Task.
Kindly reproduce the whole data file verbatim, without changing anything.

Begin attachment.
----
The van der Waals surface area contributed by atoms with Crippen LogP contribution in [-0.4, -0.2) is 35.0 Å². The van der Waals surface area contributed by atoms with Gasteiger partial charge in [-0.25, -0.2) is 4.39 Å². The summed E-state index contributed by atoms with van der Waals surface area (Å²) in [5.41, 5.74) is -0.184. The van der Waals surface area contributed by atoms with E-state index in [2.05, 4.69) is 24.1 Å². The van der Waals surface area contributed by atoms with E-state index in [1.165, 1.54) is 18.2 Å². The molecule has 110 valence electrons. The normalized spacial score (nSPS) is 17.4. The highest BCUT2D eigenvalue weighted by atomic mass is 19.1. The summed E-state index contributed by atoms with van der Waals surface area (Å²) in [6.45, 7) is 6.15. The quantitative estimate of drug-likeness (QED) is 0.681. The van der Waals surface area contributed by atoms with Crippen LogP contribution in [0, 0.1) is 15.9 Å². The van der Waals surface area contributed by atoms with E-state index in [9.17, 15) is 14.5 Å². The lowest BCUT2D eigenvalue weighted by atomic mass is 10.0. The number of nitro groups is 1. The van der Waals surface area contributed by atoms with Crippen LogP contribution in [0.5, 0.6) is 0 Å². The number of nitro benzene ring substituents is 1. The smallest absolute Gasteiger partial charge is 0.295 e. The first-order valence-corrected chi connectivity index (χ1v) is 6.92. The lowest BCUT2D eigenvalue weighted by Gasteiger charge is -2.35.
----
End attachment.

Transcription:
The van der Waals surface area contributed by atoms with Crippen LogP contribution in [-0.4, -0.2) is 35.0 Å². The van der Waals surface area contributed by atoms with Gasteiger partial charge in [-0.25, -0.2) is 4.39 Å². The summed E-state index contributed by atoms with van der Waals surface area (Å²) in [5.41, 5.74) is -0.184. The van der Waals surface area contributed by atoms with E-state index in [2.05, 4.69) is 24.1 Å². The van der Waals surface area contributed by atoms with E-state index in [1.165, 1.54) is 18.2 Å². The molecule has 110 valence electrons. The normalized spacial score (nSPS) is 17.4. The highest BCUT2D eigenvalue weighted by atomic mass is 19.1. The summed E-state index contributed by atoms with van der Waals surface area (Å²) in [6.45, 7) is 6.15. The quantitative estimate of drug-likeness (QED) is 0.681. The van der Waals surface area contributed by atoms with Crippen LogP contribution in [0, 0.1) is 15.9 Å². The van der Waals surface area contributed by atoms with E-state index in [9.17, 15) is 14.5 Å². The lowest BCUT2D eigenvalue weighted by atomic mass is 10.0. The number of nitro groups is 1. The van der Waals surface area contributed by atoms with Crippen LogP contribution in [0.5, 0.6) is 0 Å². The number of nitro benzene ring substituents is 1. The smallest absolute Gasteiger partial charge is 0.295 e. The first-order valence-corrected chi connectivity index (χ1v) is 6.92. The lowest BCUT2D eigenvalue weighted by Gasteiger charge is -2.35.